On This Date in 1961: Bob Dylan bombs at Caffe Lena

If you’re a music fan in Greater Nippertown, you’re undoubtedly aware that Bob Dylan performed at Caffe Lena very early in his musical career when he was just another unknown folksinger scrappin’ for gigs. It’s the stuff of legend around here…

Bob Dylan performs at New York City’s the Bitter End, 1961.
Photo by Sigmund Goode

The venerable Saratoga Springs coffeehouse Caffe Lena first played host to Bob Dylan on July 7th and 8th in 1961.

In Stephen Petrus and Ronald D. Cohen’s book “Folk City: New York and the American Folk Music Revival” – published in conjunction with the exhibition of the same name that was presented at the Museum on the City of New York – Terri Thal, the wife and manager of Dave Van Ronk, recalls the adventure of booking Bob Dylan into Caffe Lena:

“Dave [Van Ronk] and I first met Bob Dylan in 1961, and I thought he was a genius.

We all became good friends, and Bob spent a lot of time at our apartment. He thought I was smart, but his real admiration was for Dave. Dave taught him a lot about guitar, lectured him on left-wing politics, and encouraged him to read Bertolt Brecht, the Goliard poets, and Francois Villon, all satirical critics of their societies. Bob’s fascination with these poets showed up later, in his songwriting.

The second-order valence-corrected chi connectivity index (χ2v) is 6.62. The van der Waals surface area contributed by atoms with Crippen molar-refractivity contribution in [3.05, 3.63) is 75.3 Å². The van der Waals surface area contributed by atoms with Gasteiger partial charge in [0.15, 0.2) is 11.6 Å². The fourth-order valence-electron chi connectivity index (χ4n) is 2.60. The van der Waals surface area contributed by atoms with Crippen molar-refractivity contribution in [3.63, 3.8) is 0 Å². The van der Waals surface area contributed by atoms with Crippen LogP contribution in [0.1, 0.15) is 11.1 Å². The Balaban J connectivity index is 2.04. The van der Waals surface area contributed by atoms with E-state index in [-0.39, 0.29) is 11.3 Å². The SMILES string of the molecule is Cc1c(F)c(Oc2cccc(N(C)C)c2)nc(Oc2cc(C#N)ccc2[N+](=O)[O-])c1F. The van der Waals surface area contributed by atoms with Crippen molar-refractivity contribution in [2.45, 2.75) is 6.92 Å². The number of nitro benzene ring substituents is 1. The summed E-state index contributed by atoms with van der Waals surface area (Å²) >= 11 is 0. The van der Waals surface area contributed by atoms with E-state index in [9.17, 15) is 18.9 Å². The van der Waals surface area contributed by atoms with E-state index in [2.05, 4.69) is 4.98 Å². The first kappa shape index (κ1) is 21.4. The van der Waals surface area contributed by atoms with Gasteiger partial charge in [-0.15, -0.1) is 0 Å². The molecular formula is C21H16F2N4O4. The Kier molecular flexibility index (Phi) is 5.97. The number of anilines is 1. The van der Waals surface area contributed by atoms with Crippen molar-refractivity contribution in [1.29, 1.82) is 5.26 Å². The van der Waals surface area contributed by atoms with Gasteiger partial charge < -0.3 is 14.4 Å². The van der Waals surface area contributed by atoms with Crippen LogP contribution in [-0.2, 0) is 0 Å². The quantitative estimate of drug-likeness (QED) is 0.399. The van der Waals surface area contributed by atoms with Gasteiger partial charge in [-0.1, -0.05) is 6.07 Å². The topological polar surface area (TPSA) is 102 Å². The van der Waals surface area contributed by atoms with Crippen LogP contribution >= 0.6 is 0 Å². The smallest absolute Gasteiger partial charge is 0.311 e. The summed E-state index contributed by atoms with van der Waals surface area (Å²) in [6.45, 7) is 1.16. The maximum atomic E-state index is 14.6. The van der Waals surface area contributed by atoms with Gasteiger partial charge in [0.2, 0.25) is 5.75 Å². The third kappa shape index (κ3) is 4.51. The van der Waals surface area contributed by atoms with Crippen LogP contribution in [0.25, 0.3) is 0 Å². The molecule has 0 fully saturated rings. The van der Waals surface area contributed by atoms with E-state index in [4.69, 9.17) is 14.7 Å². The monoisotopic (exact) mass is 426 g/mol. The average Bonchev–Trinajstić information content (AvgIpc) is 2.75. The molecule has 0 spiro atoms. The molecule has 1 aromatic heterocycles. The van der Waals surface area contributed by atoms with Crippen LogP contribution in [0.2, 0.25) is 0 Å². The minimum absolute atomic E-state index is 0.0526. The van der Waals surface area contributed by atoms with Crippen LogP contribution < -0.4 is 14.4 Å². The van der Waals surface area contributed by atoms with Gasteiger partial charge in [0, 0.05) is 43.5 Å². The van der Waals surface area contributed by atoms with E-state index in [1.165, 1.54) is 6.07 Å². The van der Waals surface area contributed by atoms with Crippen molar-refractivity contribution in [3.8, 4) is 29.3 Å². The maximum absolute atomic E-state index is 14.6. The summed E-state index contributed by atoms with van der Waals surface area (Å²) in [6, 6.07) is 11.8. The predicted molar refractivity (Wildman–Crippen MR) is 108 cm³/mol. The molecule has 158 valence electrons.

His girlfriend Suze Rotolo introduced him to theater and visual art. The four of us roamed around the Village, eating breakfast in mid-day and playing penny poker in my kitchen in the evening.

One day Bob asked me, “Would you get me gigs?” I said, “I’ll try.” I didn’t even think of asking him to sign a management contract; we were friends.

I took an audition tape to clubs in Springfield, Cambridge and Boston, Massachussetts. No one booked him. I got him an appearance at the Caffe Lena in Saratoga Springs. Whenever owners Lena and Bill Spencer found themselves without a performer, Lena would call me, and I would find someone to go there. When I asked her to book Bob, she objected because he was too new and unknown. “Every time you need an act at the last minute, I find one for you,” I said. “Now I want a favor.”

Bob played there and bombed. The audience talked throughout his performance. At the end of the weekend, Lena called and told me never again to ask her to book Bob Dylan into her club.”

Bob Dylan, Suze Rotolo, and Lena Spencer (c. 1962)
Photo by Joe Alper

Editor’s note: the core of this article was written by Greg Haymes in May of 2016 and can be found here. It was updated to include the original dates of Dylan’s performance by Jim Gilbert.

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